Heckel Portrait of a Man illustrates the impact of war on a personal and national level. This piece is a 1919 German Novembergruppe woodcut print and was made one year after the end of World War I. Having served as a volunteer in a Red Cross medical unit in Belgium, Heckel saw the horrors and tragedy of war first-hand. During this time, he did continue to create and produce works, but after the war ended, his art changed. Heckel’s experiences in war greatly shaped his art style and he began producing works of profound desolation and despair. He moved away from his Die Brücke roots and joined the Novembergruppe, a left-winged German expressionist sect that was established after the country’s defeat in the war (Hess). He replaced bright colors and beautiful landscapes with dull tones and chaotic scenes. In Portrait of a Man, Heckel has a disproportionately long face, a misshapen jaw, and worn eyes. Further, the toll of war is especially defined in his facial features, which are, as the curator states “reduced to their essence,” and sunken in (Neue Galerie). He is looking to his left, into the distance, with a saddened expression. His emotional distress is underlined by the graininess of the wood and sharp edges defining the face. Furthermore, the color of his skin is a puke-toned green, which outwardly displays the uneasiness he feels inside; the unrest is parallel to the nausea one feels when they throw up. The agony of war combined with the unstable state of postwar Germany left Heckel worried, somber, and unsure of what to next expect - the same sentiments felt throughout all of German society. Using Novembergruppe techniques, Heckel was able to express the anguish that war had caused him and Germany.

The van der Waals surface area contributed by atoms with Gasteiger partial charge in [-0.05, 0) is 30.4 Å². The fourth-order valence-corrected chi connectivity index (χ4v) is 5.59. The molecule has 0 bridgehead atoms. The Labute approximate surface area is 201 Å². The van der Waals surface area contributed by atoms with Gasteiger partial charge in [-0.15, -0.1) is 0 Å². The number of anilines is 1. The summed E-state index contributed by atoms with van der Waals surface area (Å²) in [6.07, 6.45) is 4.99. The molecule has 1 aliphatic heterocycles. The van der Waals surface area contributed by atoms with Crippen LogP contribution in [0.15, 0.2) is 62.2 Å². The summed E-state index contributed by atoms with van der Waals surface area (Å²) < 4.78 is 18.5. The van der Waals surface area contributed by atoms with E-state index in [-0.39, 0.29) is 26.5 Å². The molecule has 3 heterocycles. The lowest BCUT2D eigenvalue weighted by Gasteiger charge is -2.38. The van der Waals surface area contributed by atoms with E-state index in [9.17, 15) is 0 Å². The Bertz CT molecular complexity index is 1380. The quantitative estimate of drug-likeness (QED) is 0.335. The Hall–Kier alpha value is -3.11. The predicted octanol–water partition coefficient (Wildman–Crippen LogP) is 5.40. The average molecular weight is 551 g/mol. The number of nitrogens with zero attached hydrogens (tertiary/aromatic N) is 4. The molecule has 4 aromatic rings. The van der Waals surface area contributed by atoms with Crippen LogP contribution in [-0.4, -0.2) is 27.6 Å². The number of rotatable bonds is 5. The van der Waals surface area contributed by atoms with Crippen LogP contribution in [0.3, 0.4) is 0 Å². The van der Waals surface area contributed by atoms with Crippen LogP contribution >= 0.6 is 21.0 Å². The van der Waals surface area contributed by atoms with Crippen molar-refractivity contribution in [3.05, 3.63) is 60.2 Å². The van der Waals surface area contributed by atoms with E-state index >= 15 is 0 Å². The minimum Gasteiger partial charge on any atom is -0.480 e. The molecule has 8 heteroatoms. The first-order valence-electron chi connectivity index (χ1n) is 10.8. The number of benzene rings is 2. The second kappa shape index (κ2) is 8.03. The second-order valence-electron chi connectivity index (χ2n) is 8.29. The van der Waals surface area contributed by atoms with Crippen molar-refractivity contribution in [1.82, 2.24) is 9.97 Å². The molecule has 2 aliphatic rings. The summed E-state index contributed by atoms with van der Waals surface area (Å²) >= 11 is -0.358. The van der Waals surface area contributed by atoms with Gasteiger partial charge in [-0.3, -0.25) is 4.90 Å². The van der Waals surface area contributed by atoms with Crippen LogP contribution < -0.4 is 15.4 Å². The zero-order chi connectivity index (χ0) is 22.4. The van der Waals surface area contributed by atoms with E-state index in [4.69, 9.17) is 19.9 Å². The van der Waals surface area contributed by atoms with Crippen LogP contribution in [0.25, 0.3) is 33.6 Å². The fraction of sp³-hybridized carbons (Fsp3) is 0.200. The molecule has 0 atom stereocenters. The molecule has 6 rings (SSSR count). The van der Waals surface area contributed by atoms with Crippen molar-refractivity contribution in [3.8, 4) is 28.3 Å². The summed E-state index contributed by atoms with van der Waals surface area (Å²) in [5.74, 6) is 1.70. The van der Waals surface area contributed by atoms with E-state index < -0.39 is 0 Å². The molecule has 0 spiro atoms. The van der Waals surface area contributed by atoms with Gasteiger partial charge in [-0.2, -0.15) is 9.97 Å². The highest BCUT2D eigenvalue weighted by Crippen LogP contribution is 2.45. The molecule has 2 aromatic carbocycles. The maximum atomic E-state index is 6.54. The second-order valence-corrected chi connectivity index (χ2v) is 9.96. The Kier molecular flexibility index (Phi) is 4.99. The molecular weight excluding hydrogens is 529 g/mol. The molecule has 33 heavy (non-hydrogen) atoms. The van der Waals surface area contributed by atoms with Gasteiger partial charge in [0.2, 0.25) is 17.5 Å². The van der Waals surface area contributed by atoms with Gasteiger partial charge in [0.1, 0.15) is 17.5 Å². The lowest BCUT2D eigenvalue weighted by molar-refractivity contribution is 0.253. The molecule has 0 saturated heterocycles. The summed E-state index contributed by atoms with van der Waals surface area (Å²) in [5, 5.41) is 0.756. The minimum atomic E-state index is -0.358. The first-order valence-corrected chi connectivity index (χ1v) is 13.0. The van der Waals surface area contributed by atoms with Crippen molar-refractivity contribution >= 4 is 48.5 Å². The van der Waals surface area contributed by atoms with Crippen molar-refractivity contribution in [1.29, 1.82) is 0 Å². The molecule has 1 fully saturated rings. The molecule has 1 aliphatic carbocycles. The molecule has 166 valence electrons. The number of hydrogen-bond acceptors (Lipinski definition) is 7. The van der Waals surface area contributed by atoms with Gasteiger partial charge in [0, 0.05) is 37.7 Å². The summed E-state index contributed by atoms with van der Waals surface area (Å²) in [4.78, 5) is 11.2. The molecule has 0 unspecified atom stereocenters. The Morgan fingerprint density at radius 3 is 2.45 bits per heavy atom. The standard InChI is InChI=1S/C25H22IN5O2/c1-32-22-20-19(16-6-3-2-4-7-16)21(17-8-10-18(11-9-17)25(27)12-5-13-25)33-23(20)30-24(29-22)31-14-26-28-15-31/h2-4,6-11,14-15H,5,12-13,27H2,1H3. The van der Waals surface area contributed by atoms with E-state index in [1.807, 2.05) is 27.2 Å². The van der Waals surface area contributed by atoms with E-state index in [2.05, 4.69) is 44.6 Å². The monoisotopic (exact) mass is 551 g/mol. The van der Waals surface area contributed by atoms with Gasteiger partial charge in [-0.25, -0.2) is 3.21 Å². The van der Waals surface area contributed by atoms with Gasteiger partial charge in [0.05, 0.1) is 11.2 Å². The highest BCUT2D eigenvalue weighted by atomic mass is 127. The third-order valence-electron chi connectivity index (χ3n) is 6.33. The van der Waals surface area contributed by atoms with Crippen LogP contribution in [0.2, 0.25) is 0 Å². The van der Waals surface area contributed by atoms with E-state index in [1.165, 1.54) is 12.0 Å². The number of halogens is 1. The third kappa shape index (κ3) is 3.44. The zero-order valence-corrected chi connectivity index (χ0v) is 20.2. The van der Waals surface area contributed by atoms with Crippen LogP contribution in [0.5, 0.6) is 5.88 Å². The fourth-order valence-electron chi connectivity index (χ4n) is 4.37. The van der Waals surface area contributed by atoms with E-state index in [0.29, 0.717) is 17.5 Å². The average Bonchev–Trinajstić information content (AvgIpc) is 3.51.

Changing gears, Georg Scholz began to produce politically-charged, sarcastic representations of postwar German society. Scholz served in World War I and fought in combat, only to come back to find Germany in a crumbling economy and political and social unrest (Art Institute of Chicago). He joined the Communist Party in 1919, during the Nazi regime. He was a critic of war and his paintings often reflected those anti-war sentiments. Around 1920, Scholz helped pioneer a new art style known as New Objectivity, which opposes the expressionists. This movement contrasts the training he received at the Karlsruhe Academy by artists such as Hans Thoma and Lovis Corinth, who painted paradisal landscapes. New Objectivity revived and modernized the techniques of the old masters, aiming to depict the sentiment of images as precisely as possible. Many New Objectivity artists were emotionally hurt by the war and wanted to portray the world as it is - with no sugarcoating. The movement somewhat disturbs realism, providing the truth of the current situation, good or bad. No topic was off-limits, and, in fact, the more candid, the better. War scenes, prostitutes, sex, and all things taboo were often the subjects of New Objectivity artworks. Their harsh authenticity reflected the frustration and political turbulence that pursued World War I. Further, it criticized the Weimar Republic, which ruled Germany from 1919 to 1933, because the party supported democracy. According to the New Objectivity artists, democracy was just war manifested in the form of economic and social polarization between classes. When the Nazi regime came to power in World War II, much of New Objectivity art was deemed “Degenerate Art,” including Scholz’s (Foster). Scholz’s art criticized the political, social, and economic unrest of postwar Germany and the Weimar Republic.